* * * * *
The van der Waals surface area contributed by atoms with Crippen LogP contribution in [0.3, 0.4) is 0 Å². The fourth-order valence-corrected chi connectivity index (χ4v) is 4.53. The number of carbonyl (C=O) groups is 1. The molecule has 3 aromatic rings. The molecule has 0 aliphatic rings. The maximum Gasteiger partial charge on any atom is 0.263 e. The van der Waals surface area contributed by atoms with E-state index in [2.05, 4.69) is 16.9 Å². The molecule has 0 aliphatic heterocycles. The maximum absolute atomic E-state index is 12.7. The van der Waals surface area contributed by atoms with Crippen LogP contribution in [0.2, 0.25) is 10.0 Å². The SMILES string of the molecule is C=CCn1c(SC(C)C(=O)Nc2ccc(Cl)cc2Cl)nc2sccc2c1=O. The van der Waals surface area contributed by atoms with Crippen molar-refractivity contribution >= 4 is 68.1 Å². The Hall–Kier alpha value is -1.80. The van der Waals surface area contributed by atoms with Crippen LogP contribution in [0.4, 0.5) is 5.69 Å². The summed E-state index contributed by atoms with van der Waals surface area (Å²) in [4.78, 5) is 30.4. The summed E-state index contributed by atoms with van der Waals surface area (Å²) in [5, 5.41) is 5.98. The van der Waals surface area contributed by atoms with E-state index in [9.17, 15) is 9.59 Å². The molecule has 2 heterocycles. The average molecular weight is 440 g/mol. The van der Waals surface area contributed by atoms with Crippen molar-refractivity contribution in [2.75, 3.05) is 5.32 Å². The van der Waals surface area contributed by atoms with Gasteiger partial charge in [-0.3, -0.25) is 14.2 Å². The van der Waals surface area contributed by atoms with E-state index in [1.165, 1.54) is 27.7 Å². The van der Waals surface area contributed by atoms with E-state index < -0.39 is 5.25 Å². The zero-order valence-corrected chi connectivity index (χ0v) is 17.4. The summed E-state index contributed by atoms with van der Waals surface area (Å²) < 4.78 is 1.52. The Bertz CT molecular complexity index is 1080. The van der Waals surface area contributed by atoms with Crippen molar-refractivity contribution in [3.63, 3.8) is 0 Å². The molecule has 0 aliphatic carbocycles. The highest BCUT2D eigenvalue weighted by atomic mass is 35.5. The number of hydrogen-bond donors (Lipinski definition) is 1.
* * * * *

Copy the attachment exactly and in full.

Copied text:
The van der Waals surface area contributed by atoms with Crippen LogP contribution in [0.3, 0.4) is 0 Å². The fourth-order valence-corrected chi connectivity index (χ4v) is 4.53. The number of carbonyl (C=O) groups is 1. The molecule has 3 aromatic rings. The molecule has 0 aliphatic rings. The maximum Gasteiger partial charge on any atom is 0.263 e. The van der Waals surface area contributed by atoms with E-state index in [2.05, 4.69) is 16.9 Å². The molecule has 0 aliphatic heterocycles. The maximum absolute atomic E-state index is 12.7. The van der Waals surface area contributed by atoms with Crippen LogP contribution in [0.2, 0.25) is 10.0 Å². The SMILES string of the molecule is C=CCn1c(SC(C)C(=O)Nc2ccc(Cl)cc2Cl)nc2sccc2c1=O. The van der Waals surface area contributed by atoms with Crippen molar-refractivity contribution >= 4 is 68.1 Å². The Hall–Kier alpha value is -1.80. The van der Waals surface area contributed by atoms with Crippen LogP contribution in [0.4, 0.5) is 5.69 Å². The summed E-state index contributed by atoms with van der Waals surface area (Å²) in [4.78, 5) is 30.4. The summed E-state index contributed by atoms with van der Waals surface area (Å²) in [5, 5.41) is 5.98. The van der Waals surface area contributed by atoms with E-state index in [9.17, 15) is 9.59 Å². The molecule has 2 heterocycles. The average molecular weight is 440 g/mol. The van der Waals surface area contributed by atoms with Crippen molar-refractivity contribution in [2.75, 3.05) is 5.32 Å². The van der Waals surface area contributed by atoms with Gasteiger partial charge in [-0.3, -0.25) is 14.2 Å². The van der Waals surface area contributed by atoms with E-state index in [1.165, 1.54) is 27.7 Å². The van der Waals surface area contributed by atoms with E-state index < -0.39 is 5.25 Å². The zero-order valence-corrected chi connectivity index (χ0v) is 17.4. The summed E-state index contributed by atoms with van der Waals surface area (Å²) < 4.78 is 1.52. The Bertz CT molecular complexity index is 1080. The van der Waals surface area contributed by atoms with Crippen molar-refractivity contribution in [3.63, 3.8) is 0 Å². The molecule has 0 aliphatic carbocycles. The highest BCUT2D eigenvalue weighted by atomic mass is 35.5. The number of hydrogen-bond donors (Lipinski definition) is 1.